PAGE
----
Day 9: Villafranca to Mérida, via Torremejía

October 8th, – 43km

First light, olive grove.

Out of sight, a man´s whistling.

So begins the day

* * *

It was a marathon walk today, literally. Forty-three kms. I simply couldn´t bear staying in Torremejía, 16km back, even though all my friends are there, and it´s Jacques´ and Frank´s and Jesus´ last night, and I´d already paid my 12 euros. The private albergue had been our only option because the municipal one is closed on Monday and Tuesday nights due to funding cuts, or, as people tend to simply say, “La crisis”. And it was just a bit nasty. Aside from the albergue, Torremejía despite its pretty name is a planned settlement here on the semi-outskirts of Mérida, the capital of Extremadura, so is missing the true heart of the pueblo which is of course the Plaza central onto which looks the local church and at least one of the bars. It´s where everyone gathers at sundown and the kids kick a ball and ride their bikes and the old folk do their gossiping and exchanging of news. If a pueblo hasn´t grown up naturally around this nucleus of exchange and warmth and conviviality, it is very hard to manufacture it. As those of us who live in Australia and the States know, it takes more than just planting a city to make a place.

So despite Frank´s mock weeping protest don´t leave us, who will I have my evening salad with? and the slight feeling of abandoning my friends, I repacked, changed back into my walking clothes and left at 1:30, or just in time to catch the truly hottest part of the afternoon for the three hour walk to Mérida. It was hot, yes, it was a hard road yes, and virtually shadeless, yes. But truth be told it was not so bad. There was a cool breeze that suprised me and as Robert Pirzig says in ´Zen and the art of motorcycle maintenance´ (something like), hardship is only a problem if the mood is wrong. If your spirits are good then discomfort hardly matters. If the mood is bad, then you will find any discomfort and make it the cause of your woes. … So the walk was fine because my spirits were, not exactly buoyant, but well enough. In Torremejía, Vito one of the Spanish chicos, had said Eres una machina – You´re a machine! – as a compliment and vote of confidence on my ability to walk on. And it got me thinking. And what I thought was this: I´m not a machine! I am a human being. And actually, this is what humans do. We walk. And we walk with poise and stamina. Bloody designed to, anyway. And a human being fully alive is capable of feats infinitely more noteworthy than being a quick walker under the kind circumstances of the Camino.

So I guess I don´t think we´re like machines.

It was such a good decision to keep going. The city of Mérida has been welcoming travelers and delighting them with local wines and views over the Guadiana river since Roman times, and the Camino approach takes pilgrims over an original Roman bridge into the old city. A fleurry of French cycling pilgrims overtook me at that moment and thankfully pointed the direction of the albergue because I had the tireds by then and my squinting wasn´t producing any arrows showing the way. It was actually only upon arriving, paying my 6 Euros. Bargain! and checking into my mattress on the floor because all the beds were taken, that I realised quite how tired I was. I don´t think I moved for an hour and mostly lay there with my feet up the wall and my glazed eyes staring at the ceiling. Natty French cyclists picked a path around me as they unpacked their natty paniers, showered and changed out of their nylons and into natty casual wear. Hee hee.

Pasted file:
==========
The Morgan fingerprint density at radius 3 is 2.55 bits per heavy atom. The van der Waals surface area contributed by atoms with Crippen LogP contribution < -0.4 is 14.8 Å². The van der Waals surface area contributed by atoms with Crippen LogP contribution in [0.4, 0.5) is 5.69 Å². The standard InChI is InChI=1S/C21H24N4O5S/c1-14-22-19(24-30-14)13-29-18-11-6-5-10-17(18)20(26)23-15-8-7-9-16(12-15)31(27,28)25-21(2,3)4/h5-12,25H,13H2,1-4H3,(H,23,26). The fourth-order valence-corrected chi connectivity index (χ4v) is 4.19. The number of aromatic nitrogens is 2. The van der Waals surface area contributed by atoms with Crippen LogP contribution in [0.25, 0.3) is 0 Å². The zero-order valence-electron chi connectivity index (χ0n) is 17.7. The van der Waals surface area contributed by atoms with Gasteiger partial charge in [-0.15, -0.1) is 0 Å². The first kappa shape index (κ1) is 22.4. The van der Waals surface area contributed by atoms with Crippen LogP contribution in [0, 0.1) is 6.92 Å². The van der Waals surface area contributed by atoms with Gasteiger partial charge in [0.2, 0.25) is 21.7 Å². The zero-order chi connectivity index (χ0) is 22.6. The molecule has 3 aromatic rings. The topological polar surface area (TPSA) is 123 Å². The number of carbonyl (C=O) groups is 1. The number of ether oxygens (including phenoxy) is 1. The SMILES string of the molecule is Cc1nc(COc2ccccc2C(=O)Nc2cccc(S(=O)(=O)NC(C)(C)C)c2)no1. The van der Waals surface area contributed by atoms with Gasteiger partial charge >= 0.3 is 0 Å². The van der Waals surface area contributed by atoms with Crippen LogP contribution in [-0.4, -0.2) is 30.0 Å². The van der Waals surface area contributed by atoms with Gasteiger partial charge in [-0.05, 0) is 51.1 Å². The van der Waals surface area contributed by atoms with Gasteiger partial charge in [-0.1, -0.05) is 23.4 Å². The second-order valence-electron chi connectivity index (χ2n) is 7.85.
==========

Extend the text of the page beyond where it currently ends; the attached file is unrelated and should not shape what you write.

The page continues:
But joy of joys, I found some friends of some days ago: Pete from Rotterdam and the Norwegian sisters Tone and Kari, and Gunter and Emmy who had had to take the bus ahead to a doctor for a bad stomach. When I could contemplate sitting up, I ate some trail mix, drank and showered, and then, ahhhh felt human again.

So outside Pete is getting a foot massage from a well-traveled Spanish guy wearing a bright yellow teeshirt and shorts which occasionally show his tan line which is as stark as a stark thing. Next to him I look like Snow bloody White even though I think I´m bronzing up nicely. Boo. This guy Javier, is clearly an expert and is making use of Pete´s rosemary-infused rubbing alcohol which is the shiz, apparently. I get in the queue, oh boy do I get in the queue. The alcohol feels cool initially, the ´penetrating the skin phase, and then Javier gives this quick friction rub which is designed to warm up the joints and muscles. I´m just sitting back in my chair thinking what a lucky goose am I. Afterwards it´s amazing. My feet really don´t hurt at all. Nevermind that it´s kind of brought into sharper relief all the other body parts that do. Time to hit the town!

All roads lead to the Plaza de España of course, so I parked myself on a terraza and ordered a vino de tierra, a local red wine, probably produced from an area I walked past today, and some olives, which judging from the brine full of E-numbers, probably weren´t. This is a favourite time of the day when I write my journal and watch people. Kari and Tone turn up, and we say hi and by. They´ll walk on super early tomorrow and do a long day, whereas I´m going to have a day off, wait for my friends and have a farewell meal, then see some of the roman sights!

Back at the hostel, Veni, Vidi, Dormivi.

Wildgoose

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